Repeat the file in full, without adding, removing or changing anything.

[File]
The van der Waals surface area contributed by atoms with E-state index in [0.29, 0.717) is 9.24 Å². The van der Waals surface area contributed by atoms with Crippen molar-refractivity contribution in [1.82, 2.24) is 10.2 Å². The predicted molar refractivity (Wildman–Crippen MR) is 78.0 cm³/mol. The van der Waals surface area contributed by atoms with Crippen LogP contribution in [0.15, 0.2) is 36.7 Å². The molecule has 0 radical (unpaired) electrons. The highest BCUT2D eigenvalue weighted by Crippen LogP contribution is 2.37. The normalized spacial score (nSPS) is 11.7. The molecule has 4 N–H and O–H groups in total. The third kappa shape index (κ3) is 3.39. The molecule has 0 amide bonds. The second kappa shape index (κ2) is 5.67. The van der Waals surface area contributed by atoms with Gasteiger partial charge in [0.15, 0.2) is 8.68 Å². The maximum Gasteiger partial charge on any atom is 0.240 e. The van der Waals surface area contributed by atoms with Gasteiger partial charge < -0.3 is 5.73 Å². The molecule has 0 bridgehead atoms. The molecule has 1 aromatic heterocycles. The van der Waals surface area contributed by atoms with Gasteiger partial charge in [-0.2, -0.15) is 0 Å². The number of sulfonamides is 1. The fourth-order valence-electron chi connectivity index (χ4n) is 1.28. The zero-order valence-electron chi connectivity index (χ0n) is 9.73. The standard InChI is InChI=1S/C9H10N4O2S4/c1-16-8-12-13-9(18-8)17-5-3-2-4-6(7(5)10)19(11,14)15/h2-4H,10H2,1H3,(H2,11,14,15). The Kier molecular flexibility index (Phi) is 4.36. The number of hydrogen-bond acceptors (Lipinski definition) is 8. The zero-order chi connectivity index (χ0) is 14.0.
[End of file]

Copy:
The van der Waals surface area contributed by atoms with E-state index in [0.29, 0.717) is 9.24 Å². The van der Waals surface area contributed by atoms with Crippen molar-refractivity contribution in [1.82, 2.24) is 10.2 Å². The predicted molar refractivity (Wildman–Crippen MR) is 78.0 cm³/mol. The van der Waals surface area contributed by atoms with Crippen LogP contribution in [0.15, 0.2) is 36.7 Å². The molecule has 0 radical (unpaired) electrons. The highest BCUT2D eigenvalue weighted by Crippen LogP contribution is 2.37. The normalized spacial score (nSPS) is 11.7. The molecule has 4 N–H and O–H groups in total. The third kappa shape index (κ3) is 3.39. The molecule has 0 amide bonds. The second kappa shape index (κ2) is 5.67. The van der Waals surface area contributed by atoms with Gasteiger partial charge in [0.15, 0.2) is 8.68 Å². The maximum Gasteiger partial charge on any atom is 0.240 e. The van der Waals surface area contributed by atoms with Gasteiger partial charge < -0.3 is 5.73 Å². The molecule has 0 bridgehead atoms. The molecule has 1 aromatic heterocycles. The van der Waals surface area contributed by atoms with Gasteiger partial charge in [-0.2, -0.15) is 0 Å². The number of sulfonamides is 1. The fourth-order valence-electron chi connectivity index (χ4n) is 1.28. The zero-order valence-electron chi connectivity index (χ0n) is 9.73. The standard InChI is InChI=1S/C9H10N4O2S4/c1-16-8-12-13-9(18-8)17-5-3-2-4-6(7(5)10)19(11,14)15/h2-4H,10H2,1H3,(H2,11,14,15). The Kier molecular flexibility index (Phi) is 4.36. The number of hydrogen-bond acceptors (Lipinski definition) is 8. The zero-order chi connectivity index (χ0) is 14.0.